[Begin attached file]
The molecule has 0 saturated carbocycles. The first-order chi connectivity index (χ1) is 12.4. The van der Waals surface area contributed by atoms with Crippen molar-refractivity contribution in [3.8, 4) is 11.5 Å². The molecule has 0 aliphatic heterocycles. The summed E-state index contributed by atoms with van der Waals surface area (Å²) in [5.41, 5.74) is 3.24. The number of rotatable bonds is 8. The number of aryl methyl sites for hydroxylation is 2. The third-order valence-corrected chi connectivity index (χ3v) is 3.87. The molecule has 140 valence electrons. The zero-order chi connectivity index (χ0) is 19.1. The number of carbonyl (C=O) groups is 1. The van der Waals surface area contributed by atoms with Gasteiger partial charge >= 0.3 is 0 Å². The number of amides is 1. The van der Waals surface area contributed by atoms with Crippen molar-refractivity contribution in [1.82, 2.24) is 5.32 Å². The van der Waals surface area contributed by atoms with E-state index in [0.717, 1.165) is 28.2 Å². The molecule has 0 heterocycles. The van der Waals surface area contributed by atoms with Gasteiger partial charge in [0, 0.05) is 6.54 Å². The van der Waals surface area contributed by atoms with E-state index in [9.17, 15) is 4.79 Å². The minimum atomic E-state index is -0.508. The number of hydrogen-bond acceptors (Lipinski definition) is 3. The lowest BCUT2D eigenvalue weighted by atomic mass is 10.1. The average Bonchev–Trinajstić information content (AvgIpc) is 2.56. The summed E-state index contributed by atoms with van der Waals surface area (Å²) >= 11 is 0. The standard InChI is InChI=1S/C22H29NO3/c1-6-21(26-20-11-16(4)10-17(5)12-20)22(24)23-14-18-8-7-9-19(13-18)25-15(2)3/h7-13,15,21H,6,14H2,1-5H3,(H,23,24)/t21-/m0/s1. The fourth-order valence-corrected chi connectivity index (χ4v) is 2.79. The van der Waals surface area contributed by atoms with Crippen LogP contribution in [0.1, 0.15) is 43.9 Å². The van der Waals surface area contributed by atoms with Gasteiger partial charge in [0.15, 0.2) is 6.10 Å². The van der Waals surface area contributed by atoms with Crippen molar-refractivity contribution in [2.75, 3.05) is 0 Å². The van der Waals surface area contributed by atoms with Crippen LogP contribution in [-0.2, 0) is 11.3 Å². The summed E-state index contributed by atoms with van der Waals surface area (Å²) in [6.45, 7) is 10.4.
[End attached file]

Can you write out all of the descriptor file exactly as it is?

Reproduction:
The molecule has 0 saturated carbocycles. The first-order chi connectivity index (χ1) is 12.4. The van der Waals surface area contributed by atoms with Crippen molar-refractivity contribution in [3.8, 4) is 11.5 Å². The molecule has 0 aliphatic heterocycles. The summed E-state index contributed by atoms with van der Waals surface area (Å²) in [5.41, 5.74) is 3.24. The number of rotatable bonds is 8. The number of aryl methyl sites for hydroxylation is 2. The third-order valence-corrected chi connectivity index (χ3v) is 3.87. The molecule has 140 valence electrons. The zero-order chi connectivity index (χ0) is 19.1. The number of carbonyl (C=O) groups is 1. The van der Waals surface area contributed by atoms with Gasteiger partial charge >= 0.3 is 0 Å². The number of amides is 1. The van der Waals surface area contributed by atoms with Crippen molar-refractivity contribution in [1.82, 2.24) is 5.32 Å². The van der Waals surface area contributed by atoms with E-state index in [0.717, 1.165) is 28.2 Å². The molecule has 0 heterocycles. The van der Waals surface area contributed by atoms with Gasteiger partial charge in [0, 0.05) is 6.54 Å². The van der Waals surface area contributed by atoms with E-state index in [9.17, 15) is 4.79 Å². The minimum atomic E-state index is -0.508. The number of hydrogen-bond acceptors (Lipinski definition) is 3. The lowest BCUT2D eigenvalue weighted by atomic mass is 10.1. The average Bonchev–Trinajstić information content (AvgIpc) is 2.56. The summed E-state index contributed by atoms with van der Waals surface area (Å²) >= 11 is 0. The standard InChI is InChI=1S/C22H29NO3/c1-6-21(26-20-11-16(4)10-17(5)12-20)22(24)23-14-18-8-7-9-19(13-18)25-15(2)3/h7-13,15,21H,6,14H2,1-5H3,(H,23,24)/t21-/m0/s1. The fourth-order valence-corrected chi connectivity index (χ4v) is 2.79. The van der Waals surface area contributed by atoms with Crippen LogP contribution in [0.1, 0.15) is 43.9 Å². The van der Waals surface area contributed by atoms with Gasteiger partial charge in [0.15, 0.2) is 6.10 Å². The van der Waals surface area contributed by atoms with Crippen molar-refractivity contribution in [2.75, 3.05) is 0 Å². The van der Waals surface area contributed by atoms with Crippen LogP contribution in [-0.2, 0) is 11.3 Å². The summed E-state index contributed by atoms with van der Waals surface area (Å²) in [6.45, 7) is 10.4.